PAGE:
Radio World Buyer’s Guide articles are intended to help readers understand why their colleagues chose particular products to solve various technical situations. This month’s articles focus on products that support remote and sports broadcasting.
WVOK(AM/FM) in Oxford, Ala., reaches the Anniston-Oxford metropolitan area and into East Birmingham around 70 miles away. Its FM broadcasts a hot adult contemporary format while the AM is oldies.
“We have used Tieline Commander G3 codecs for years for remote broadcasts and also use Report-IT, often as a backup,” said Program Director Jock Burgess. “We also use a Tieline Bridge-IT as an STL on our AM link.”
The station does a lot of sports remotes, so when it came time to upgrade its G3 codecs, it chose a Tieline Gateway 8 for the studio, equipped with a WheatNet-IP card to be ready for a planned installation of a Wheatstone console. This will facilitate routing of audio streams across the WheatNet-IP network.
“We also acquired two ViA codecs,” Burgess said. “The ViAs are regularly deployed for play-by-play coverage of Yellow Jackets football games at Oxford High School on our FM station, and a traveling game of the week for high school football games on our AM.”
A typical gameday broadcast commences with a half-hour pre-game followed by the game. For home games with the Oxford Yellow Jackets, they add a one-hour tailgate show. “In addition to football we do remotes from major events like the Oxfordfest and the Noble Street Festival and to promote local businesses.”
He appreciates the flexibility of the ViAs for various remote applications. “It’s simple to use and really is a studio in a box. The unit seems sturdy and rugged, very reliable. There are lots of options to connect, and really nice features like record and playback.”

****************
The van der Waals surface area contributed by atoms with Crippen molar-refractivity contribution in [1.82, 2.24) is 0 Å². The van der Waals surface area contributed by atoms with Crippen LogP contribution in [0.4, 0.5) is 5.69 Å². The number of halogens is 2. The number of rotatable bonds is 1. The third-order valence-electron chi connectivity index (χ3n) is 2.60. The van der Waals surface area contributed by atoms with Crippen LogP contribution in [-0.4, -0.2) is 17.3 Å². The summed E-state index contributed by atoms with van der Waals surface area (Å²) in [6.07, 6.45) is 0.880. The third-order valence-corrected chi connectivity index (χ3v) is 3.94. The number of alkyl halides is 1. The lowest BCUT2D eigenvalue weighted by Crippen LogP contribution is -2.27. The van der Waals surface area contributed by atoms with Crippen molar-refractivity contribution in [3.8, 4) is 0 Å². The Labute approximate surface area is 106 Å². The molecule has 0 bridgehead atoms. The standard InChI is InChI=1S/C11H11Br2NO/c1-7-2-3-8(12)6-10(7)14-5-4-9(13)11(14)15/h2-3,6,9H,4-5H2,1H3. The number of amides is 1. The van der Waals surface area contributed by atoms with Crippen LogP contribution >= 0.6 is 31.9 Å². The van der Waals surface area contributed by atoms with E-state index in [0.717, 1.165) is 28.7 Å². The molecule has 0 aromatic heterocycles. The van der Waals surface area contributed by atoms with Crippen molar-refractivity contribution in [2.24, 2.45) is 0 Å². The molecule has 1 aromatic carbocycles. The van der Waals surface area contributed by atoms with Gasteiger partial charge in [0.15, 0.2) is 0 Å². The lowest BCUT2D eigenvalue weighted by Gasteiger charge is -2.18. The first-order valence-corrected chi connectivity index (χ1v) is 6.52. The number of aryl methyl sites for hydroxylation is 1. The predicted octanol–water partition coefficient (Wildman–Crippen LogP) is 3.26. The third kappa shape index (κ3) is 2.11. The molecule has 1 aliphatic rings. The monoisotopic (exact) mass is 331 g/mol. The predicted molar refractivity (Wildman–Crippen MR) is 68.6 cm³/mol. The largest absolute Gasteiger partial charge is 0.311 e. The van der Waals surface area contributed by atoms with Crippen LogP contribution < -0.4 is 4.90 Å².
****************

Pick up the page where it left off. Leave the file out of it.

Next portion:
The ViA connects up with the Tieline Gateway at the studio. “Installation of the Gateway has allowed us to consolidate our studio setup and replace two codecs with one. Plus we can do two simultaneous remotes if we want and still have additional capacity for Report-IT or other setups we may consider.”
For streaming live remotes, they have an AT&T hotspot that connects to one of the ViA’s LAN ports. At most football games they can access a hardwired LAN connection in the press box and stream over their network back to the Gateway at the studio.
“I usually preconfigure the codec before it goes out. Our commentary teams use headset mics and find the codec is user-friendly and the touchscreen easy to navigate. They just hit the green button and connect. At games we usually have two hosts with an occasional half-time guest. A producer back at the station can run the audio board and communicate back to the remote site as needed.”